Side Letter: CPPIB’s pandemic business tips, Nordic first close, Black interns

How CPPIB's Asia-Pacific head expects companies to behave during the pandemic. Plus: Nordic's remote fundraising smash, recruiting more Black interns, a potential break up of one of the world's largest pensions and more. Here's today's brief, for our valued subscribers only.

He said it

“This resolution says public pension funds should not be using investment managers as travel agents.”

Pennsylvania State Treasurer Joe Torsella at Pennsylvania Public School Employees’ Retirement System’s August board meeting; the pension approved a policy on staff travel following a local media report last year revealing some accommodations had been booked directly by Platinum Equity

Just happened

Canadian covid tips
With more than C$44 billion ($33.3 billion; €28 billion) of direct PE investments on its books and at its subsidiaries, Canada Pension Plan Investment Board is an investor that understands how businesses work. Speaking on a digital panel hosted by investment non-profit FCLT Global on Tuesday, CPPIB’s head of Asia-Pacific, Suyi Kim (pictured, bottom left), shared three tips for portfolio companies navigating the pandemic:

  1. Emerge stronger: Kim cited Starbucks’ decision to launch a customer reward system during the Global Financial Crisis as an example of how businesses can use the pandemic to emerge in a better position.
  2. Prepare for the worst: Businesses leaders must plan on the assumption that recovery could take longer than expected.
  3. Prioritise employees: Protecting staff can help companies ramp up more quickly after the pandemic and build loyalty. The C$434 billion fund has implemented several HR measures of its own, including “thoughtful” return to the office policies that account for childcare or home-schooling.

Read more from the panel session here.

Kim was joined on the webcast by GIC’s Chow Kiat Lim, IFM Investors’ David Neal and Lei Zhang, the founder and CEO of Hillhouse Capital Group.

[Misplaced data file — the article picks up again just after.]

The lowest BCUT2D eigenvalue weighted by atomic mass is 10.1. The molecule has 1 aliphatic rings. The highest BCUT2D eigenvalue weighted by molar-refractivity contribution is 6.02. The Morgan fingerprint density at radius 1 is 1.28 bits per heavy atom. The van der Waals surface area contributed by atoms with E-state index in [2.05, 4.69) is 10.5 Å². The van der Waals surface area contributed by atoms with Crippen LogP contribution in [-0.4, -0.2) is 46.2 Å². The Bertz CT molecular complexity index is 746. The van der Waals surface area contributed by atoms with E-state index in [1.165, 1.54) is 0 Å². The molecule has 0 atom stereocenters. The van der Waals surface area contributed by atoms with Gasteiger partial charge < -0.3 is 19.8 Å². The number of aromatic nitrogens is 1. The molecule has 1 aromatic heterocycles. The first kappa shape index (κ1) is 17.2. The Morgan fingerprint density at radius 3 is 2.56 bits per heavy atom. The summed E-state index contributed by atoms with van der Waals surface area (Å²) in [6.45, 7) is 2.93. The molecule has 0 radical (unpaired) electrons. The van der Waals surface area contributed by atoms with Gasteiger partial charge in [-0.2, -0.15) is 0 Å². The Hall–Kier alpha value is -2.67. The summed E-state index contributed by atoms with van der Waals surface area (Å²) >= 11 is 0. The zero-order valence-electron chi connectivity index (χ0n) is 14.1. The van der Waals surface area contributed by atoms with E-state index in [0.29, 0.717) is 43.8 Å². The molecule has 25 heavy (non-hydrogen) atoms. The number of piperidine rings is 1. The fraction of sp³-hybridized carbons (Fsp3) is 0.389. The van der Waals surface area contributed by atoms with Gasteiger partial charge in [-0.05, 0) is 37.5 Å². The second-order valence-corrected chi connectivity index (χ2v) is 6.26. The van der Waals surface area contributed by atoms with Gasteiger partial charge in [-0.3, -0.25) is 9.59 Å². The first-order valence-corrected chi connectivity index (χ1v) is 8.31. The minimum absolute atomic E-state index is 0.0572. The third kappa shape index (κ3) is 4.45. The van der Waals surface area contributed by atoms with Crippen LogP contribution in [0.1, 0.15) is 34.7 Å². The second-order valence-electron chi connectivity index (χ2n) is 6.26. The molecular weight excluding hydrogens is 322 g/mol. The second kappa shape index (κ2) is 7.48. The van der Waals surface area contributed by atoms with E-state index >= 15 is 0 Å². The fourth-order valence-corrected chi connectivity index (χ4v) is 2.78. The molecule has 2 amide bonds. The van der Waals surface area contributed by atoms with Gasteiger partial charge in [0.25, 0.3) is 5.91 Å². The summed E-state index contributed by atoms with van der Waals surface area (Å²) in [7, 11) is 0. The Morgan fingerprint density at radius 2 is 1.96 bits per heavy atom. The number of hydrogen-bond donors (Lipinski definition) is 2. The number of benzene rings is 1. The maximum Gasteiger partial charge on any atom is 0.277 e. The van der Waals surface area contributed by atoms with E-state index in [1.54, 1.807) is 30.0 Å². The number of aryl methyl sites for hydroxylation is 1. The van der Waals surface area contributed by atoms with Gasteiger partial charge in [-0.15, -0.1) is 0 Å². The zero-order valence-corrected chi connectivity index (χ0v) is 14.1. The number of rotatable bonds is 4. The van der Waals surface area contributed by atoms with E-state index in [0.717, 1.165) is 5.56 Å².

Fundraising scoop

Nordic Capital surpassed its €5 billion target on the first close of its 10th flagship vehicle after less than five months in market (full story here). This will be the fund’s first since it received investment from Ottawa Avenue Private Capital, an investment firm linked to the DeVos family office. Nordic launched the vehicle at the beginning of global lockdown in March and has conducted a fully virtual fundraise. It has a hard-cap of €5.75 billion.


Black talent

More than 80 firms in the investment industry have signed up to the #100blackinterns programme, which seeks to offer 100 internships to Black students interested in a career in investment management. Private equity backers include CVC Capital PartnersCarlyle Group and LivingbridgeCanada Pension Plan Investment Board. The Church Commissioners for England has also signed up. Internships will be paid and last a minimum of six weeks over the summer of 2021. Programme participants will be placed in investment teams at PE firms, hedge funds, consultancies and pension funds. Find out more about #100blackinterns here.

FT warning

Despite the threat of thousands of job losses across the retail, hospitality and travel sectors, the UK government should not be looking for ways to bail out PE-backed companies, says the Financial Times in its editorial leader (paywall): “The industry has much to lose in the court of public opinion if it is seen to shirk its responsibilities in today’s crisis. Funds must show they are using all of their own resources to keep their businesses alive.”

Better off apart?

A recent parliamentary report has pushed for South Korea’s National Pension Service to be divided into multiple entities, Korean Investors reports. According to the report, splitting the fund would improve efficiency and encourage a more diverse investment strategy. At 749 trillion won ($627 billion; €527 billion), the NPS is the world’s third largest pension fund, but currently relies heavily on investments in local markets.

Get in your car(lyle)

Carlyle has asked employees to steer clear of public transport, as it tentatively prepares to reopen its London headquarters in September, reports the Financial Times (paywall). As part of its global policy, the firm has also requested that staff avoid returning to the office for 14 days if they use public transport over the weekend.

Dig deeper

Institution: Virginia Retirement System
Headquarters: Richmond, US
AUM: $76.9 billion
Allocation to alternatives: 28.8%

Virginia Retirement System approved $1.12 billion-worth of private equity commitments in July 2020, a contact at the pension informed Private Equity International.

The commitments comprised $300 million to Oaktree Opportunities Fund XI; $275 million to Prudential Capital Partners VI; €200 million to CVC Capital Partners VIII; $150 million to Thoma Bravo Fund XIV; $125 million to KKR Asian Fund IV; and $45 million to HIG Capital Partners VI.

For more information on Virginia Retirement System, as well as more than 5,900 other institutions, check out the PEI database.

Today’s letter was prepared by Toby Mitchenall with Philippa KentCarmela Mendoza and Alex Lynn.

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